Another important commission was the Punchhi Commission of 2007. The Commission made similar recommendations with respect to appointment of the Governor not from political background rather to choose from eminent persons from other walks of life. It also recommended that appointment of governor should be done by a committee including the Prime Minister, Home Minister, Speaker of the Lok Sabha and chief minister of the concerned state. It called for removing the provision of the Governor serving at the pleasure of the President because it wanted to remove the role of the Parliament in influencing the tenure of the Governor. The Commission recommended that the State Legislature should be given the power to move a resolution for removal of the Governor. The Commission also suggested doing away with the convention of making the Governors as the chancellors of universities. It also suggested modifying Article 355 and 356 so as to limit the time period to a maximum of 3 months for President’s rule in the states. Further, the President’s rule should not be imposed on the entire state rather it must be applied to particular areas in the state as per need.
Arguments For and Against Abolishment of the Post of the Governor
During the formation of the Constitution also debates were held regarding the post of the Governor. The arguments against the post were various. First, it was feared that the Governor would act on the behest of the party at the centre and this would increase the friction between the centre and the states. Second, the provisions of in the Constitution particularly in relation to giving assent to a bill, inviting the party or candidate for forming the government in case of hung assembly and the President’s rule have skewed the powers at the state level in favour of the Governor and this in turn has diminished the powers and independence of the states in comparison to the centre. Third, as the Governor is the formal head of a state and he can exercise his discretionary powers at will, it increases the chances of abuse of powers thereby hindering the free functioning of the state government and ultimately leads to chaos and adversely affects public welfare. Fourth, people also argue that the post of Governor has been borrowed from the Government of India Act of 1935 which was established by the Britishers only to serve their purpose and it has no relevance in the present time as the Chief Minister can regulate and overview the affairs of the state. Fifth, it has also been pointed out that the Governor has been vested with too much powers and this would naturally lead to involvement of the Governor in the political process whereas the office of the Governor should be a neutral one as per constitutional mandate. Lastly, due to the appointment procedure of the Governor, the office of the Governor has become a post retirement sinecure for loyal members of the political parties.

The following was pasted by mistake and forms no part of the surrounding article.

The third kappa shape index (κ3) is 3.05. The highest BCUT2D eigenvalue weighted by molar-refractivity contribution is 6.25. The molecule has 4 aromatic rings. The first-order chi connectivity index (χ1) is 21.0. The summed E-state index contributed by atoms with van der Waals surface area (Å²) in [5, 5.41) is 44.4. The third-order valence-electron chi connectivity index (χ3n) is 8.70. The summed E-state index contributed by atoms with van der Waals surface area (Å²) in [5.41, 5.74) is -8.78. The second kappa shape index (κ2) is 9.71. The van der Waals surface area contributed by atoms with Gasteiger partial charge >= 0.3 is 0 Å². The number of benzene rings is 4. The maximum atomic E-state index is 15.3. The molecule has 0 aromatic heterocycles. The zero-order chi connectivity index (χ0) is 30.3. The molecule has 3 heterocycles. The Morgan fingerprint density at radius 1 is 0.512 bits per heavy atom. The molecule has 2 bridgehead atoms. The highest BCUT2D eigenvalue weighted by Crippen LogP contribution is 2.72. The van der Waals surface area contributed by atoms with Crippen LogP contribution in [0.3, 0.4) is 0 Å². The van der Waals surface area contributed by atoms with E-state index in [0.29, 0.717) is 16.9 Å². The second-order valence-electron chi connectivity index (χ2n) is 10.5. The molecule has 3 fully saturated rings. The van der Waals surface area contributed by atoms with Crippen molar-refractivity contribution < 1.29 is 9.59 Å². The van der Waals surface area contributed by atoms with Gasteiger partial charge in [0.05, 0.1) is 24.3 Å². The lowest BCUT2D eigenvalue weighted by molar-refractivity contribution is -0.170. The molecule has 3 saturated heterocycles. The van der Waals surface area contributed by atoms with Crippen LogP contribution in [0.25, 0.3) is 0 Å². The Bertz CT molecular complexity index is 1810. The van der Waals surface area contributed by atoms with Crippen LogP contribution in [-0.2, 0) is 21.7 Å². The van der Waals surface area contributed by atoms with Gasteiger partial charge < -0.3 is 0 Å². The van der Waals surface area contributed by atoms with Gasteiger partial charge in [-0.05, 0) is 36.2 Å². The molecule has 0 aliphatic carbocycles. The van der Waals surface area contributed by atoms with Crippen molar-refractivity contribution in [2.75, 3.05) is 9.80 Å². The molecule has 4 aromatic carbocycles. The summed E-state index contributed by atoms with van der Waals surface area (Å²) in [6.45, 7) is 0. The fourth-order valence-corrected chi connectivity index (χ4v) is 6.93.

The arguments against abolishing the post of the Governor are primarily related to the role of the Governor to function as a vital link between the centre and the state. Experts in support of the post of Governor have acknowledged the issues arising out of the office of the Governor but they have the view that because of the actions of the office holder the sanctity of an office cannot be questioned. As per them, the issue lies with some of the office holders and not with the institution as such. It has also been argued that in a federal system, the post of Governor is a necessity in order to check and prevent the Chief Minister from acting as an autocrat. The Governor is seen as the custodian of the Constitution at the state level. All the actions performed by the state are in his name and he wields the power to invoke President’s rule in case of breakdown of constitutional machinery in the state and the administration collapses. As stated by Mahatma Gandhi, the position of the Governors must be that of moral influencers in the provinces. Though the Governor is not elected but he is the formal head of the state functioning as a safety valve and acting constitutionally.
The post of Governor has been questioned time and again due to the number of cases in which different Governors have acted as per their own will and have become actively involved in state politics instead of remaining neutral. Even though issues exist in the post, eliminating the post as a whole would not be in the interest of the overall system of governance. The Governor is a vital link between the centre and states, and he is the official head of a state. In such a scenario it would be effective to modify the provisions of the Constitution in relation to the Governor, modify the appointment procedure of the Governors and limit their powers to an extent where they would function only as a necessary check for the state government. Much like the President at the centre, Governors in the states are vital in order to function as a moral check and influencer who would morally pressurise the elected governments to make the right choices for welfare of the public.